By Ameer Ali –
After weeks of no government, Ranil Wickremesinghe has legally secured his right to form one, to an embarrassing humiliation of President Maithiripala Sirisena, who was adamant in preventing RW from coming back. A president who vowed not to remain in his position even for ‘one hour’ if RW were to return as PM is now set to remain at least until the end of the rest of the term of this government. Mr. President! Never say never in politics.
However, the RW government is really on life support, and it can lose its parliamentary majority at any time if one or more of its supporters, like TNA and JVP, decide to pull the rug under RW’s feet. Already a new tussle between the PM and President has emerged in relation to the formation and size of the cabinet. While the President wants three ministries for himself and dictating who should and should not be in the 30 member cabinet, PM and his party are trying to work out a plan to be approved by parliament, which could increase the size of the cabinet to more than thirty. Even if it remains at thirty can the nation afford an omnibus cabinet?
From just 18 ministers in the 1947 DS Senanayake cabinet, the number of ministers swelled to nearly seventy under Rajapaksa, before coming down to thirty, and again is about to blow out if RW government’s plan goes through the parliament. To put this under some perspective, let us look at the number of ministers in few of our neighbouring governments. Modi’s government in India, ruling over a giant of an economy and country, has a cabinet of only 25 ministers. India’s neighbour Pakistan under Imran Khan has a cabinet of only 21 ministers. Malaysia, with almost the same demographic size as Sri Lanka but far more affluent has a cabinet of 25 ministers. Singapore, the wealthiest nation in South East Asia has a cabinet of just 9 ministers. In the light of these figures what is the logic and rationale for the RW government, with an economy that is teetering on the verge of bankruptcy, especially after the recent constitutional crisis, to wantonly enlarge the size of its cabinet and worsen an already adverse budget situation. Doesn’t the ruling philosophy of neoliberalism advocate for leaner governments?
The most lucrative job in Sri Lanka at the moment, even for one with the least educational qualification, seems to become a parliamentarian and get a ministership or at least a deputy ministership. The opulence enjoyed by some of these ministers and deputies compared to their predecessors is shocking. The current crop of ministers, deputies and ordinary MPs are part of the rising new leisure class in the country. Can the nation afford to sustain this ballooning bourgeoisie with a precarious economy? There are nevertheless a few of them who are dedicated, honest and hardworking, but several are simply charlatans and wealth seekers. In the absence of any mechanism to measure the performance of ministers and their deputies, how does one reward the good, warn the bad and punish the ugly?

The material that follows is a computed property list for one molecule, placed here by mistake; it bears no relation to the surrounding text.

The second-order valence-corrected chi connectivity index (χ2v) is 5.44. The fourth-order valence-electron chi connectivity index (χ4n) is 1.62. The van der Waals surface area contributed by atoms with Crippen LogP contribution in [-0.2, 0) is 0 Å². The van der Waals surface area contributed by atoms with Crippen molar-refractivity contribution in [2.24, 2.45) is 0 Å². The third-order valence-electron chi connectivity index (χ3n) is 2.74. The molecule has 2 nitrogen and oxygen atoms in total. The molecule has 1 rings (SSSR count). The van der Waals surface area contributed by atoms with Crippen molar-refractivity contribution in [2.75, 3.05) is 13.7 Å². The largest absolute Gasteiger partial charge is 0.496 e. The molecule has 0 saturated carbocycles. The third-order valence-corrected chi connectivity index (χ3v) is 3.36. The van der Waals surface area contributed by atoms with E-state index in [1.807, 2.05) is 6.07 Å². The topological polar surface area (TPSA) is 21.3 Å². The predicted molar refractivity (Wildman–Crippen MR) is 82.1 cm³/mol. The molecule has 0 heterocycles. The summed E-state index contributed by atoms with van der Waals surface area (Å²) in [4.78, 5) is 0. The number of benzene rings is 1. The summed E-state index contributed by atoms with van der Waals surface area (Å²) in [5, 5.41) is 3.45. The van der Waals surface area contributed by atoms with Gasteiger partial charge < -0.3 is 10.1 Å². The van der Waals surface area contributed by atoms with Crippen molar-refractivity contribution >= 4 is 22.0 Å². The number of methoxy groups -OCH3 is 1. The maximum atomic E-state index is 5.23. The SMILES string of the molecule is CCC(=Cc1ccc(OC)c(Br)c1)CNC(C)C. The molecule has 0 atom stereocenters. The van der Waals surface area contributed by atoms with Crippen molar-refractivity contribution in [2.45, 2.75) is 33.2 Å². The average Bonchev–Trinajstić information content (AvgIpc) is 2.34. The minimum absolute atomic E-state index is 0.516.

Cabinet positions have become a source of bribing crooks and cronies for their allegiance to the PM and President. This is where corruption originates, right at the top, and spreads like cancer to debilitate the entire public domain. What Sri Lanka really needs is not a large quantity but better quality of ministers. A ministry is what a minister makes of it. An able minister is an asset to the country and there had been many in the past who delivered the most at the lowest cost. Corruption in Sri Lanka is not a birth trait but an acquired one through inept politics.
In spite of all other evils accredited to British colonialism, the country is in debt to the British for three important legacies: one, parliamentary democracy, the other, a first class civil service, and a third cricket. The country just saved democracy from the brink of disappearance, and no doubt Sri Lankans will fight to their death to keep it alive and robust. The nation has also shown that it can beat the British in cricket on their own turf. However, it is in the area of civil service that local politicians have done the most damage. Over the last few decades we have allowed that institution to lose its original stature and quality. There had been a planned easing in the standards of selection to the present administrative and overseas services. The significance of this institutional dereliction should not be underestimated.
In the past, while cabinet ministers took care of policies and macro-management it was public servants from the permanent secretaries to government agents and to ordinary clerks who did the micromanagement. When minsters were honest and impartial those worked in departments under those ministries were automatically expected to set high standards. There were several instances in the past when top class, able and dedicated civil servants resigned their positions and went into academia or left the island, simply because they could not yield to unfair pressures from incompetent ministers. Today, ministers are virtually micromanaging public administration. With omnibus cabinets, incompetent ministers and deputies, public service has become the politicians’ playground for winning influence and prestige. Corruption, no doubt, has become rampant. Ultimately it is the quality of the cabinet that determines the quality of public administration.
No reform of public service is possible without improving the quality of government cabinet. A leaner cabinet with ministers of high calibre is the need of the day. Behind the East Asian Miracle touted by the World Bank in the 1970s was the technocratic make up of those countries cabinet of ministers. Sri Lanka has a lesson to learn from that experience. Unfortunately, that is not possible under the current government and its Rajapaksa opposition. Will JVP make note of this?